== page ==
, Land Line state legislative editor | Monday, October 31, 2016
The veto of a Pennsylvania bill to bring long-sought reforms to the Delaware River Port Authority is referred to as a “slap in the face” of bridge users.
Gov. Tom Wolf acted on Friday, Oct. 28, to veto a bill to overhaul how business is done at the bi-state agency that runs four bridges and a commuter rail in the Philadelphia area. The four bridges are the Ben Franklin, Walt Whitman, Commodore Barry, and Betsy Ross bridges.
The $325-million-a-year agency is funded by tolls to cross the bridges linking Pennsylvania and New Jersey.
Sen. John Rafferty, R-Montgomery, called the veto “disappointing.” Instead, he said in prepared remarks the governor chose to “close the curtain on transparency and veto legislation that received overwhelming support in the Legislature.”
The Pennsylvania Senate voted 37-13 to send the legislation to the governor. House lawmakers previously approved SB286 on a 117-73 vote.
The Democratic governor said he would have signed the bill into law except for one provision he said “allows for legislative interference with an executive branch prerogative.”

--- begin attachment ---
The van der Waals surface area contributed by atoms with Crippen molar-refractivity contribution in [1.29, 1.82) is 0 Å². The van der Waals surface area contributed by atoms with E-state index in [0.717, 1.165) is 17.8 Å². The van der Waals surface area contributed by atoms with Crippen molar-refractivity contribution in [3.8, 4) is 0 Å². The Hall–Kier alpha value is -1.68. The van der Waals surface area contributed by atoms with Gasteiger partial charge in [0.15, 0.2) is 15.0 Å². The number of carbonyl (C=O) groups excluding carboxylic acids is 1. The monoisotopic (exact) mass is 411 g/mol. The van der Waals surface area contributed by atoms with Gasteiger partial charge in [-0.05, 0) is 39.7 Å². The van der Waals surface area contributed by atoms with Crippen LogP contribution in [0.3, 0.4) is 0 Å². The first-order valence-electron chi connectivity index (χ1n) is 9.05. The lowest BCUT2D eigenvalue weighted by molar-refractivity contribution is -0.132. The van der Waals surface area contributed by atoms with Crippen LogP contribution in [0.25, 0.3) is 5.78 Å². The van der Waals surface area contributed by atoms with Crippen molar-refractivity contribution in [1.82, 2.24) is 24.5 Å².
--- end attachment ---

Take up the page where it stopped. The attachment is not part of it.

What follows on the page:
“The requirement that gubernatorial appointments to the DRPA be confirmed by the Senate before the appointees may serve on the board of the Port Authority is unnecessary,” Wolf wrote in his veto letter.
Rafferty pointed out that the New Jersey Senate already has confirmation power over its appointees.
“The DRPA is trusted with millions of dollars in taxpayer money through the tolls that users pay,” he stated. “They should be accountable to the legislature and the citizens they serve.”
The gubernatorial veto comes on the heels of a federal judge’s decision to overturn a $17.8 million contract to paint the Commodore Barry Bridge.
In late September, U.S. District Judge Noel Hillman accused the DRPA of unfairly awarding bids in an “undocumented process shrouded in mystery and obscured from public scrutiny.”
The judge’s decision also appointed the contractor that provided the lowest of seven bids submitted to paint the bridge. The DRPA had selected a company that placed a bid that was $10,200 higher than the lowest bid.
Other changes sought in the bill include forcing the bi-state agency to provide public notice 30 days prior to any vote concerning a contract and adhering to open records laws. In addition, acceptance of any gifts that could affect the conduct of DRPA business would be prohibited.
To change the DRPA’s federal charter, identical legislation must be enacted in Pennsylvania and New Jersey and be approved by the federal government.
A similar pursuit is underway at the New Jersey statehouse.
To view other legislative activities of interest for Pennsylvania, click here.
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